Tower in moarning during restaurantion works

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  • Pavlik_NL's Profile Photo

    Built by heavenly orders, legend of the New Church

    by Pavlik_NL Written Apr 13, 2005

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    History recalls the following legend that stood at the basis of the construction of the New Church:
    In Januari 1351 brother Symon (a strange beggar) meets Jan Col, that wanted to bring him some food. Symon mumbles to Jan Col "Don't you see the heaven's opening?" and both look up onto a shining golden church, devoted to holy mother Mary. Shortly after Symon dies, but every time that Jan Col is on the Market, he sees this golden church rising in front of his eyes, bathing in light. He descides that a church should be built here and two "Begijntjes" support him in this idea. After some persuations, the city governement allow it and constructions of a wooden church start. The New Church was a fact and later became larger, higher and more significant then the excisting Old Church. The wooden church always has been devoted to Lady Mary (in Dutch "Maria"), but the basilica came under protection of the holy saint Ursula.

    The organ plays heavenly music then and again

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  • Pavlik_NL's Profile Photo

    Nieuwe Kerk (New Church), on holy Dutch ground

    by Pavlik_NL Updated Apr 13, 2005

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    And here we stand in front of a rising tower and an enormous church. The most remarkable building on the Markt as well as inside the town of Delft itself, is for sure the "Nieuwe Kerk" (New Church). It's significant two coloured tower is visible from The Hague as well as from Rotterdam and attracts many people to Delft, not in the last place, Dutch people that hold the royal family close to their heart (and most Dutch do). In the crypt underneth the church are the graves of the members of the Royal House of Orange. The church was the second in Delft and therefore called the "New Church". At first a wooden one (until 1420) when construction were already surrounding it since from 1396 until 1496 this stone variant slowly arose. Slowly, as every brich, every piece has been done by hand ! The fact that this masterpiece has been built in only 100 years, means a top job done by the constructors. Also reckoning with the fact that building such heavy church in swamp land, could have had disasterous effects. Only in 1933 new concrete fundaments have been put underneath the excisting building.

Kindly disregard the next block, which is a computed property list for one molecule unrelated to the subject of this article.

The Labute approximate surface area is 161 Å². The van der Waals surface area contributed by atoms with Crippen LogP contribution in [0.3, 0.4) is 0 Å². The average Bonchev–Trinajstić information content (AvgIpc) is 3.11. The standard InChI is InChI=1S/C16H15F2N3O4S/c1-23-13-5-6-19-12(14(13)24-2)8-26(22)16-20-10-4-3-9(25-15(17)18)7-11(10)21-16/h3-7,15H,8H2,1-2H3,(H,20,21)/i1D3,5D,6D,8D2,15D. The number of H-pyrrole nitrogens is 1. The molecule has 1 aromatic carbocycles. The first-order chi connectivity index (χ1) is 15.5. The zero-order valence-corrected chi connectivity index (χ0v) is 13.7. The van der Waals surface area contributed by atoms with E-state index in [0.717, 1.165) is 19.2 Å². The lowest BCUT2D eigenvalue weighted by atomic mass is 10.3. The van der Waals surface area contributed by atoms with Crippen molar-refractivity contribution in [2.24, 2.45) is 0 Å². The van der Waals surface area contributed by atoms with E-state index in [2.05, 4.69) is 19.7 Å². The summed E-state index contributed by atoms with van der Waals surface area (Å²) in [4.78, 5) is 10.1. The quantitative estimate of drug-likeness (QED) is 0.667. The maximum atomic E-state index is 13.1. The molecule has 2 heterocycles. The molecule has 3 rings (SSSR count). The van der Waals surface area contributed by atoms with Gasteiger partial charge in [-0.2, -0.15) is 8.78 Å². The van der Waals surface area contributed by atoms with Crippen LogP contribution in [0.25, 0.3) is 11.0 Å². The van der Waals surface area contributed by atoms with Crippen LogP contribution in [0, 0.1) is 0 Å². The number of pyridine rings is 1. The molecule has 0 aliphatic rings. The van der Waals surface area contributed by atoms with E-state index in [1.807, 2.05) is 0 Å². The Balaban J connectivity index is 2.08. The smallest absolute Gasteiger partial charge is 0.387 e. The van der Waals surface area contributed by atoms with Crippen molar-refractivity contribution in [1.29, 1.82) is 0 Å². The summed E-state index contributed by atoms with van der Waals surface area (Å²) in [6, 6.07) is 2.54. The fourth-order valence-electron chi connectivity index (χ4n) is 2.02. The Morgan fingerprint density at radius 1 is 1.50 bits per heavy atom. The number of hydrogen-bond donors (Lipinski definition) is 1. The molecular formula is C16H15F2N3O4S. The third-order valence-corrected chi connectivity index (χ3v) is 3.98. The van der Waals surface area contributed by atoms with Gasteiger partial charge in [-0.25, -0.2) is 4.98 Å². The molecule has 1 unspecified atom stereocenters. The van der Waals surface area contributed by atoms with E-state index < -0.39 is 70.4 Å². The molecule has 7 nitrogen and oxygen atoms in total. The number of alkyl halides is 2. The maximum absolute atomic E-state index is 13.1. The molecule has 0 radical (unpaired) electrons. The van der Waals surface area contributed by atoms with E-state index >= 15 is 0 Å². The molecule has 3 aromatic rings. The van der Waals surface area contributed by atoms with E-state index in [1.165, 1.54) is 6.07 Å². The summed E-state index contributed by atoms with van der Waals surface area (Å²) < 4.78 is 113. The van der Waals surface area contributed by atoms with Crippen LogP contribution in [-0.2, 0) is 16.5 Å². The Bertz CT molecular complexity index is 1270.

Me with behind the New Church of Delft.

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    Nieuwe Kerk ('new church')

    by OlafS Updated Apr 6, 2004

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    The Nieuwe Kerk ('new church') was Delft's second parish church, and until the Reformation was called St. Ursula. Early in the 80-Years War it was confiscated by the protestants. The choir is now the mausoleum of the family of Oranje-Nassau, the current royal family, with graves of all Oranges starting with prince Willem I up to queen Juliana, who was buried here in 2004. The tower is one of the tallest in the country.

    Delft: Nieuwe Kerk